When I sat down to begin this column, I intended it to be a glowing review of the April 16 opening of “West Side Story” at Cookeville High School.
I would write that seven long months of preparation had clearly paid off. From the acting to the singing to the dancing to the costumes to the set design to the lighting to the orchestral accompaniment, “West Side Story” is more akin to a professional production than a high school play. Director Kimberly Frick-Welker, Musical Director Michael Choate and the many, many other talented folks who brought this show to life sure do know their stuff.
They succeeded in assembling a cast of more than 100 high school students and tapping into their immense talent for all it’s worth.
But on the way to writing how lucky we are to live in a community where so many people are willing to share their theatrical expertise, some long-buried memories got in the way. Those memories whisked me back to the fall of 1968, when I was a freshman at Nashville’s Hillsboro High School. Like most ninth graders in those days, we studied the timeless and tragic tale of star-crossed lovers Romeo and Juliet.
But because our wonderful English teacher—Miss Georgia Hobb—was willing to go the extra mile, we didn’t stop at merely reading and discussing Shakespeare’s play. As luck would have it, the Franco Zeffirelli movie by the same name came to Nashville while we were studying “Romeo and Juliet.” Miss Hobb arranged for the Belcourt Theatre to offer a private showing for any Hillsboro students who wished to attend.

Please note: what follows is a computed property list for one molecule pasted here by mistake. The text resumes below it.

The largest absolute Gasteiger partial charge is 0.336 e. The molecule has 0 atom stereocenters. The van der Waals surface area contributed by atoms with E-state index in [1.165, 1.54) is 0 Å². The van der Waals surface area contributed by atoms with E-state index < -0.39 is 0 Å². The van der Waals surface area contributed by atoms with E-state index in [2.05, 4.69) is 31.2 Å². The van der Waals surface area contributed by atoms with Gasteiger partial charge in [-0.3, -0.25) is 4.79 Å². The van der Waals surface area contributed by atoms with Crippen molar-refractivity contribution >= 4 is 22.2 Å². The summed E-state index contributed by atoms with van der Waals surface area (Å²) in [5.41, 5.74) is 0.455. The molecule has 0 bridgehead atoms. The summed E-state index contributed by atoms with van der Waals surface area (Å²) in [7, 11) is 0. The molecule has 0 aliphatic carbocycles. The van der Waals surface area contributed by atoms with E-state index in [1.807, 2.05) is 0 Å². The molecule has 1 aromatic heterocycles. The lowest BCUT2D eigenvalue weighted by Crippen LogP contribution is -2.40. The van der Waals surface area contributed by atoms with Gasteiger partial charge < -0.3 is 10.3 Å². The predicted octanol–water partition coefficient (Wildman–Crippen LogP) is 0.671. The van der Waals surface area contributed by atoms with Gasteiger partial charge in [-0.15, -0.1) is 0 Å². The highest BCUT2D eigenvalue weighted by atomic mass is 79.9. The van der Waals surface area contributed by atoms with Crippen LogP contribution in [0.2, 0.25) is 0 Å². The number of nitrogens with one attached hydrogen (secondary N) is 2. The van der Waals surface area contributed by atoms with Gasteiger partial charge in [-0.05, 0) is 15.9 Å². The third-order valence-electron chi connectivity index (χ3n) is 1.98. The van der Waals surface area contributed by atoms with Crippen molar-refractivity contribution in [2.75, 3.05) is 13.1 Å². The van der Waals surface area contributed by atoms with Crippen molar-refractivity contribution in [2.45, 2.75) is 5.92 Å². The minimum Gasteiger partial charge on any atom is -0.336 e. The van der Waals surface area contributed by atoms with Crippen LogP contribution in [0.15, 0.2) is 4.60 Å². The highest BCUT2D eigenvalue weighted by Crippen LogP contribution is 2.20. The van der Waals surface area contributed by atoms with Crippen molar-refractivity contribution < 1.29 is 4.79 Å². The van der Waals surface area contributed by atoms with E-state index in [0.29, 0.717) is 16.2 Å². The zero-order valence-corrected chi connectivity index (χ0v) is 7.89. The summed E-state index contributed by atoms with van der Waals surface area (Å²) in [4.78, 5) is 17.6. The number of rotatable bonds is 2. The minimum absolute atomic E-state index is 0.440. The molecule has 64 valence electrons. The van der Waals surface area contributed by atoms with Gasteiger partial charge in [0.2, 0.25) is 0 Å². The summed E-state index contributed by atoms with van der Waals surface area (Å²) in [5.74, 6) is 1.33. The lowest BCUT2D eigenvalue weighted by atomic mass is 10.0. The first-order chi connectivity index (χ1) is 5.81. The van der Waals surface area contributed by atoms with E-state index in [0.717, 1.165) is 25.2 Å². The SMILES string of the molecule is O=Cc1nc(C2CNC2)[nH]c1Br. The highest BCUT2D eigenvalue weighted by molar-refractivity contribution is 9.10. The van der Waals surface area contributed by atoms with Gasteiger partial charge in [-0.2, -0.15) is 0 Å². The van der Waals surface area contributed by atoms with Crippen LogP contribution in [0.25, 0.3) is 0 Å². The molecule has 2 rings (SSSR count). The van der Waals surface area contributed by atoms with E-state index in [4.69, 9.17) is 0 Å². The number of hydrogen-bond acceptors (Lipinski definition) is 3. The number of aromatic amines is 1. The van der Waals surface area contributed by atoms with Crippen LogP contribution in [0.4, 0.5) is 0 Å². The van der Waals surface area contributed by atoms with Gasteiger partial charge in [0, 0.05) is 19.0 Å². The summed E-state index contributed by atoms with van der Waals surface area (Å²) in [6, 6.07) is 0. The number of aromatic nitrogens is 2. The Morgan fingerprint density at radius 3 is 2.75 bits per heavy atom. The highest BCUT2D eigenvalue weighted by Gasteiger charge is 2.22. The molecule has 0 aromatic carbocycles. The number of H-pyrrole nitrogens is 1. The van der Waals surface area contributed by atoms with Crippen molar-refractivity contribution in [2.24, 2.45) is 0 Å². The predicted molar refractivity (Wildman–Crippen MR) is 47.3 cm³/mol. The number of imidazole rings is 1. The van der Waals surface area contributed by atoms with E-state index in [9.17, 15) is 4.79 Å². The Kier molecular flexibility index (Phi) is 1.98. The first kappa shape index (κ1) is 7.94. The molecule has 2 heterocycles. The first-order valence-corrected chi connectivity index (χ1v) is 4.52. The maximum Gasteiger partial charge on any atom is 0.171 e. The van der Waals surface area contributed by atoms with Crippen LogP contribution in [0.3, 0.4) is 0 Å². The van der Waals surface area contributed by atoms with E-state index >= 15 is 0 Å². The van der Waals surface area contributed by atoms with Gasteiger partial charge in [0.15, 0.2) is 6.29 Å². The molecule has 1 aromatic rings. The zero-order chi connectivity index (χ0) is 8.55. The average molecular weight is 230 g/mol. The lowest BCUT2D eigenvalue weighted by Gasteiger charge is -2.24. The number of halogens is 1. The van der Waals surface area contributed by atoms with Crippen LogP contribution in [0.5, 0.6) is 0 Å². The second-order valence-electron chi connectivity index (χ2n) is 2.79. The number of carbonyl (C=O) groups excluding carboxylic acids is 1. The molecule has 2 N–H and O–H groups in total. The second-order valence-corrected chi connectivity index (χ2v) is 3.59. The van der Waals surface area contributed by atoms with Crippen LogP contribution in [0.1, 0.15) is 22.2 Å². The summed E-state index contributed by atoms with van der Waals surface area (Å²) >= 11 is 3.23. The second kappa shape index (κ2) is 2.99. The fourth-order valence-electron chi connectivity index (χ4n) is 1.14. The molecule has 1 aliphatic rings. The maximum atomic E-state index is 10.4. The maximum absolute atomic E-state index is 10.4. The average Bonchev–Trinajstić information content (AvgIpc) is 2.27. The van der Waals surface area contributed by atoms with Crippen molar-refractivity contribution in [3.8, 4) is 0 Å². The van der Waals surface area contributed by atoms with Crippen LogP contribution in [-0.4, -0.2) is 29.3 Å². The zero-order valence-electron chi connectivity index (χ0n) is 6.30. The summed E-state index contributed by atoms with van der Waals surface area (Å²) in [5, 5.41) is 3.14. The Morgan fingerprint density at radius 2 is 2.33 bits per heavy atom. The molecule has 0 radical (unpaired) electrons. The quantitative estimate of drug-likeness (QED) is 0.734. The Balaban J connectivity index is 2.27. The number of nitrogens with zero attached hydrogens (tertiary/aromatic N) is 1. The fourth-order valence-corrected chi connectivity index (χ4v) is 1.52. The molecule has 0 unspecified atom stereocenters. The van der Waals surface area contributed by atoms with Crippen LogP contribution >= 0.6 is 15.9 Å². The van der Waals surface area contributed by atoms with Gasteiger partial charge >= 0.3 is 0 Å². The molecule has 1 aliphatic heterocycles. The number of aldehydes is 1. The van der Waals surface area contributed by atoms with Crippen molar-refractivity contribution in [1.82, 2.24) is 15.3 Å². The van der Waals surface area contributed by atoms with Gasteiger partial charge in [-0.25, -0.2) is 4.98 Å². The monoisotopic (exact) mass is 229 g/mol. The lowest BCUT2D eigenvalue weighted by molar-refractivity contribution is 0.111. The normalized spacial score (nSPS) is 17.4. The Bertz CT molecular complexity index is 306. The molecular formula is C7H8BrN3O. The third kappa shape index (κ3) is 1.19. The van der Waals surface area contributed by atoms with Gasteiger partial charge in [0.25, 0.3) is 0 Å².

Here’s the part I’ll never, ever forget. During the brief–and, as it turns out, extraordinarily mild–bedroom scene between Romeo (Leonard Whiting) and Juliet (Olivia Hussey), the projectionist–following strict instructions, no doubt– put his hand over the lens, causing the screen to go black.
Every teenager in the audience booed, of course. And most of us went back to the theatre on another day to see the movie uncensored.
Miss Hobb also introduced us to “West Side Story.” Though the technology of the day didn’t make it possible to watch the 1961 movie in class, we had a copy of the script, which we acted out. We listened to the soundtrack on a portable record player. Every girl in the class swooned over the songs “Maria,” “Tonight,” “I Feel Pretty,” and—especially—the uber-romantic “One Hand, One Heart,” which we all vowed to make part of our own sometime-in-the-future wedding ceremony. We wrote essays (in cursive, of course) comparing and contrasting “Romeo and Juliet” with its contemporary re-telling.
Almost half a century later, I felt like a thirteen year old again as I sat in the CHS auditorium and watched Maria and Tony, caught in the middle of gang tensions on the west side of Manhattan in the 1950s, fall hopelessly in love despite their ethnic differences.
If you haven’t yet seen “West Side Story,” you still have a chance. Performances are scheduled for April 30, May 1 and May 2 at 7:30 p.m. and May 3 at 2:00 p.m. Plan to arrive early. Word that this show is not to be missed has spread quickly and it may be hard to get a seat. Seven long months of preparation have clearly paid off.
(April 26, 2015)